Sports is not a topic I ever expected to touch when writing about heroes. After all, every daily newspaper already has an entire section dedicated to the topic. The unique sport I want to talk about is seldom, if ever, reported on by the media for it is not a glamorized-on-TV sport and has no well-paid stars. I find myself compelled to write about it because I just returned from a tournament featuring some very good teams and find myself highly impressed. The game is something even most sports nuts probably haven’t heard of. I hadn’t either until I became involved with it as a volunteer a couple of months ago. One thing which makes it unique is none of the players saw the action, and neither did a substantial part of the audience.
You’ve surely figured out by now this is a sport played by blind and sight-impaired players. They all wear eyeshades to neutralize any sight advantage. Interestingly, I heard the word “watching” used by blind people in the audience, yet they were doing what the rest of us would think of as “listening.” Because detection of the ball is entirely auditory, silence in the gym is enforced by the game officials when the perforated three-pound basketball-sized ball with embedded jingling bells is in play on the volleyball-sized court.
At this point I wouldn’t blame you for thinking this has to be a slow and polite puffball sport, but you couldn’t be more wrong. Medal-contending teams have young, well-conditioned players who practice many hours each week. To have any chance of medaling in a competition like this, a team’s players not only need to be strong, they need an incredible sense of court position, a cat-like agility, and super reflexes. They must also be fearless because high-level players on both male and female teams whip the ball down the court at floor level with incredible power. Unfortunately, the Seattle team’s average age is well above the prime goalball playing age and neither the men’s or women’s team reached the medal round at the tournament.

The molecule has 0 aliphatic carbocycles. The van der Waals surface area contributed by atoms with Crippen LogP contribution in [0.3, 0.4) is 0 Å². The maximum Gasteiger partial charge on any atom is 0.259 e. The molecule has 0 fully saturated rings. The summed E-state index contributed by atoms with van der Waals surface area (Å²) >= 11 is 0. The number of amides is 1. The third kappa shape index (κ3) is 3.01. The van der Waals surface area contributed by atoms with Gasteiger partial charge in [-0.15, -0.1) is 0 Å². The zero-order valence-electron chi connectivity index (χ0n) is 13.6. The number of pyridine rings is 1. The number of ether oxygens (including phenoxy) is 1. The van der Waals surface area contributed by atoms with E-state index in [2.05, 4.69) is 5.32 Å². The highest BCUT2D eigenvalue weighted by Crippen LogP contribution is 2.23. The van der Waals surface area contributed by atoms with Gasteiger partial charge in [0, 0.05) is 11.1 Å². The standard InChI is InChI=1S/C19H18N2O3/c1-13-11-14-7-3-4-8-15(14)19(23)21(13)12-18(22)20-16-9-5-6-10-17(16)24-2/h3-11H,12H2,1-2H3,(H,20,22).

Goalball players put speed on the ball in various ways, most commonly by combining a fast-pitch softball-type windup with a bowling release. Some even release the ball after two or three quick steps followed by a 360 degree discus-thrower spin. Now picture the defenders trying to stop such a missile with their body by diving to the floor and extending their arms and legs. This could be scary even if you saw the ball coming, but everyone on the court is wearing eyeshades and doing it blind.
To get an idea of how the game works, picture two sets of three blindfolded soccer goalies facing each other less than 50 feet apart, with each side in front of a goal cage extending across the full width of the court–five feet wider than a soccer net. The players on defense need to coordinate their actions to stop a ball shooting in at nearly the speed of a kicked soccer ball by lying on the floor, and they must do this repeatedly about every 15 seconds for 20 or 24 minutes. Olympic-level players can throw at speeds up to 60 miles per hour, which means the ball hits the defenders in about half a second. The defending team then has ten seconds from the time the ball is touched to field the blocked ball and try to score on the opposing team. Some of these teams are so skilled their players are able to switch positions in the middle of the action, or dart across the floor to return the ball from the opposite side of the court and still get back to defend their own position well before the ball comes flying back. It is an incredible thing to witness. In the dozen or so matches I watched, not a single collision of players out on the court took place, but I did see more than a few sighted spectators in the bleachers trip across white canes, gym bags, and guide dogs. Okay, maybe I have to plead guilty to that myself.
If there are to be sports heroes, I’d certainly nominate anyone who plays goalball, or provides support for the sport. The 2012 edition of the Cascade Classic Goalball Tournament (sponsored by Oregon Disability Sports) I attended was held May 11-13 in Vancouver, Washington. Teams from around the US and Canada, from places such as Michigan, Utah, Arizona, California, Oregon, New York, Georgia, Colorado, British Columbia, and of course Seattle, Washington, battled it out in gyms on the campuses of the Washington State School for the Blind and the Washington State School for the Deaf. This is one of the most active and fast-paced games you’re ever likely to see. It has all the elements necessary to make it an appealing mainstream sport, but if it ever reached such a status it would face one big problem—blind and sight-impaired players would have to be banned from playing because they’d have such an inherent advantage in their developed ability to maneuver blindfolded.
Yes, I’ve tried playing it. It’s daunting!
Video of part of the Beijing 2008 Paralympic Games Goalball Men Final CHN vs LTU
United States Association of Blind Athletes
International Blind Sport Federation
Seattle: Vision Loss Connections